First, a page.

Nora Helmer is Torvald’s beautiful young happy wife, who loves to spend money, dress in elegant clothing, and is a mother of three. However Nora is also dishonest to her own husband. TORVALD: "Hasn't Miss Sweet Tooth been breaking rules in town today? […] taken a bite at a macaroon or two?" NORA: "No, Torvald.
Ibsen uses doll’s house metaphor to support that aberrant decisions are made by women who are discriminated by an unfair society. Nora realizes truth about real love and marriage. In the house, Torvald reads the letters from Krogstad and shows skeptical changes in mood by showing anger, fear and adoration toward Nora. After all his reactions, Nora asserts, “ I have been your doll-wife, just as at home I was papa’s doll-child; and here the children have been my dolls” (Ibsen 76). The “home” is an appearance of cage where dolls are kept in.
During a conversation Nora and Torvald are having, Torvald asks Nora, “Hasn't nibbled some pastry?” Nora responds with, “No, not at all.” Nora later says, “You know I could never go against you.” This reveals that Nora lies to be the wife Torvald wants her to be.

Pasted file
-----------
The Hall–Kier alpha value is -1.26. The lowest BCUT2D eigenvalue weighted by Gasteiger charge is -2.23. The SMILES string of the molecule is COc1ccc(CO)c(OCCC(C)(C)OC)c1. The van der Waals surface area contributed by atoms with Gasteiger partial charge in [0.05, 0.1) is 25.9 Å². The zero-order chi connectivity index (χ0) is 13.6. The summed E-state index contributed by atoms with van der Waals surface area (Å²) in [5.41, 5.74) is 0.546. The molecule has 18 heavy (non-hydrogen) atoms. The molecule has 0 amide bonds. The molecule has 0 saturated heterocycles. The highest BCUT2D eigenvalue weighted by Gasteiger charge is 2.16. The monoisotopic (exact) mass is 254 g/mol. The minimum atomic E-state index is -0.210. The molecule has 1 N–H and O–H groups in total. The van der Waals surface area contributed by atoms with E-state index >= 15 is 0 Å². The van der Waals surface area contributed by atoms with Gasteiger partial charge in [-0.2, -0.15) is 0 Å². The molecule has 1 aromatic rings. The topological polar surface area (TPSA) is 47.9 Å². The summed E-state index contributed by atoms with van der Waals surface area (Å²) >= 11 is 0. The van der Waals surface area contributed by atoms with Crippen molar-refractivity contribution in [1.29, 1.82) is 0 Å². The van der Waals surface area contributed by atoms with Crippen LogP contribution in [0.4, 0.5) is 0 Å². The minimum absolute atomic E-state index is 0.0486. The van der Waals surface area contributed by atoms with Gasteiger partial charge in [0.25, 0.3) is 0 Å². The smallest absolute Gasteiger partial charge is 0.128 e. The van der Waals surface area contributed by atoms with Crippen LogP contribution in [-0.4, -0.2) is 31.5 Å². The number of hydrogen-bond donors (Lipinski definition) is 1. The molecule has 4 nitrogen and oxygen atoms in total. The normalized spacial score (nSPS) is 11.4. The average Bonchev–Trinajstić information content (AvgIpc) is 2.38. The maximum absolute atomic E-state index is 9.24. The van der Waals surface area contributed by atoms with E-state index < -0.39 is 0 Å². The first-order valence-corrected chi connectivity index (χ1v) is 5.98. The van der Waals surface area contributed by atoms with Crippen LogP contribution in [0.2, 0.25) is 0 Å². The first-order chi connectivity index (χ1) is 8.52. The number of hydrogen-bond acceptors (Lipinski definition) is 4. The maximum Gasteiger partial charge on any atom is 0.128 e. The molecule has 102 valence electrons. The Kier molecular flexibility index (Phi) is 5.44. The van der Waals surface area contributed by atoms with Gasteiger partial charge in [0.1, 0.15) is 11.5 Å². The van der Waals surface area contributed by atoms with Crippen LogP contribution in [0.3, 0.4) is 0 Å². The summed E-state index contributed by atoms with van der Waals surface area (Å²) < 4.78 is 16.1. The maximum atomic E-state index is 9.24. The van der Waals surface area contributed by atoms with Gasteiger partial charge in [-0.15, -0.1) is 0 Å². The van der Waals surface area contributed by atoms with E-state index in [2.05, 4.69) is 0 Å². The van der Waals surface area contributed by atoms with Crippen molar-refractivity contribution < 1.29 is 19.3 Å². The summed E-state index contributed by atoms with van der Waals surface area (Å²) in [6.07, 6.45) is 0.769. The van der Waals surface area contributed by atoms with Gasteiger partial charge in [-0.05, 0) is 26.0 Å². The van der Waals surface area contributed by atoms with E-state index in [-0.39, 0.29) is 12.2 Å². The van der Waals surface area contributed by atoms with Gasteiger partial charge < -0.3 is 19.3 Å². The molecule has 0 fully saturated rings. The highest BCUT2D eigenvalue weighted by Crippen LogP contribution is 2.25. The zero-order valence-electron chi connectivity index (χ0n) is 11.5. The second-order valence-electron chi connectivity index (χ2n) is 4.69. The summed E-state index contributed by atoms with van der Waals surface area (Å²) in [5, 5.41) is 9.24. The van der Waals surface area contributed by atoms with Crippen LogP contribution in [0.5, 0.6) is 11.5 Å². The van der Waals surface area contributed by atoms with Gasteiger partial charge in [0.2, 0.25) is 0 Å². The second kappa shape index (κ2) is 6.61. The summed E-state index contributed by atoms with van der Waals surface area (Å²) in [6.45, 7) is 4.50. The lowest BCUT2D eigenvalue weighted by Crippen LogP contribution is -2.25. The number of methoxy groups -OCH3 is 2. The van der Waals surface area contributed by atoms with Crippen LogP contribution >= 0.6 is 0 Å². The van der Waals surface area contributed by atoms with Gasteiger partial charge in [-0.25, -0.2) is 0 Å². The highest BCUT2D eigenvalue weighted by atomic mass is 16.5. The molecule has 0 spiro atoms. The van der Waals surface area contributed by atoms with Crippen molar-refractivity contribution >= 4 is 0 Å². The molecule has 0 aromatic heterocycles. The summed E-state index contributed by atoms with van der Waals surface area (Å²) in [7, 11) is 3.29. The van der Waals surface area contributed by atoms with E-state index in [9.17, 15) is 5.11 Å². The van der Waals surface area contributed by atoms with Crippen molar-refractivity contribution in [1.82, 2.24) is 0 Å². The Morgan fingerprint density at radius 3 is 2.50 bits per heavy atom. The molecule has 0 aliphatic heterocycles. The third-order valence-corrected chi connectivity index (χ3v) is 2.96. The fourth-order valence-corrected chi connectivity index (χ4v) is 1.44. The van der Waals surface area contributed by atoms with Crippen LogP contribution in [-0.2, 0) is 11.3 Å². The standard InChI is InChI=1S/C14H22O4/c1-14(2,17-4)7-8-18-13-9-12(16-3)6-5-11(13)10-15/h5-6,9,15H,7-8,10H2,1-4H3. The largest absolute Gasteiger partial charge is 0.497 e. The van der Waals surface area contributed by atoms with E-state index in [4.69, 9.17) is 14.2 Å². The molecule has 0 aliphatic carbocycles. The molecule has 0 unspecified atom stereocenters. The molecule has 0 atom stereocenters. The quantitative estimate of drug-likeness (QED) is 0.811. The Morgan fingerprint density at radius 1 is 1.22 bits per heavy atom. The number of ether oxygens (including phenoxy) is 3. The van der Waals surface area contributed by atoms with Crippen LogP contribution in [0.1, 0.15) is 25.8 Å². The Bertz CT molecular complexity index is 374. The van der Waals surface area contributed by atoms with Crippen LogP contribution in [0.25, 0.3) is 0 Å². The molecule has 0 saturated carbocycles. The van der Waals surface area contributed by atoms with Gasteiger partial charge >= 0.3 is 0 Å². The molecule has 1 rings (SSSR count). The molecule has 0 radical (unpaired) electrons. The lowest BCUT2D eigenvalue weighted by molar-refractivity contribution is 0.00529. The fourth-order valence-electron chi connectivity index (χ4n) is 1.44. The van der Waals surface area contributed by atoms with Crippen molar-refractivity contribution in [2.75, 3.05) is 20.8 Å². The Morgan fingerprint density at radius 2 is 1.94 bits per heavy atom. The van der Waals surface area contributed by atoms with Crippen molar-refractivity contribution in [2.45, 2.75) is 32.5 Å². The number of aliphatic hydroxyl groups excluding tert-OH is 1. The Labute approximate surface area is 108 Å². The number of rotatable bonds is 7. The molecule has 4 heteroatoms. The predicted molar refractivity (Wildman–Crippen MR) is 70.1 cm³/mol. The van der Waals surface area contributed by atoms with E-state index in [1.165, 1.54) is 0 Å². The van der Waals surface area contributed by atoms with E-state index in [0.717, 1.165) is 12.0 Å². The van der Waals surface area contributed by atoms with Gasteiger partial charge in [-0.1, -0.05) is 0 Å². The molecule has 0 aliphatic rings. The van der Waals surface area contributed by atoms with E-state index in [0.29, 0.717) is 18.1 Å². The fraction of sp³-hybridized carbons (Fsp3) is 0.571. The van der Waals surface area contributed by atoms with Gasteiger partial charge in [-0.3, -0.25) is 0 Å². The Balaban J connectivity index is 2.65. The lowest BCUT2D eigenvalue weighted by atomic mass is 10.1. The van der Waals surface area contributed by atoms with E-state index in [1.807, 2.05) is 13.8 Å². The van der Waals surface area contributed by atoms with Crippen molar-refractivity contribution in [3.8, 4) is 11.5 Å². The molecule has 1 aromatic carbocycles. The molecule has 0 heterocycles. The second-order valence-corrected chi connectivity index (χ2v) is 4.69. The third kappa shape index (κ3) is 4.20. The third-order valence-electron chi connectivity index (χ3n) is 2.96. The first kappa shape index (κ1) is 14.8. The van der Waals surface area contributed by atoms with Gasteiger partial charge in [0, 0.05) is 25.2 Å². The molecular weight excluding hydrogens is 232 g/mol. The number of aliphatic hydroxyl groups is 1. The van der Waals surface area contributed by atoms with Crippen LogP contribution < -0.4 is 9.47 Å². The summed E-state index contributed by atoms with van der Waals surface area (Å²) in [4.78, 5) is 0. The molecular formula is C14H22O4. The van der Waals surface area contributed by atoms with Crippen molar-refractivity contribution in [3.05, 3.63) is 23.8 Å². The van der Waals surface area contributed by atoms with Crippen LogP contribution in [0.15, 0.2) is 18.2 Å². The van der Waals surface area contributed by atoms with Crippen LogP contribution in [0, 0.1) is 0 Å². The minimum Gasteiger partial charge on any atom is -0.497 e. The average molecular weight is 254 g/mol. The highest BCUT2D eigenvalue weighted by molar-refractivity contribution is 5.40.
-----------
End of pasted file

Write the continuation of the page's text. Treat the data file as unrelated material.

This brings in to question whether or not it is acceptable for a woman to simply walk away from a marriage, involving three children, and not attempt to work things out. Nora realizes she and the life she has been living has been a complete construct of the way society expects her to be. Nora is Torvald’s doll and her life has not amounted to anything more than making sure he and the world around her is happy. The result of the inequalities she is faced with results in Nora being completely unhappy. Torvald fails to recognize everything that Nora does to ensure his happiness.
The relationship Torvald has with his wife Nora was by no means a perfect one, as no relationship is. The way he talked to her was in such a belittling manner. He spoke this way towards her because he wanted to prove to everyone and himself that he is the man and he is in control of his relationship. During the late 19th century, it was normal to have a man speaking down to his wife. When he and his wife would get into a scuffle or even full blown arguments he was always worried about himself and how the outcome of her actions were going to affect him.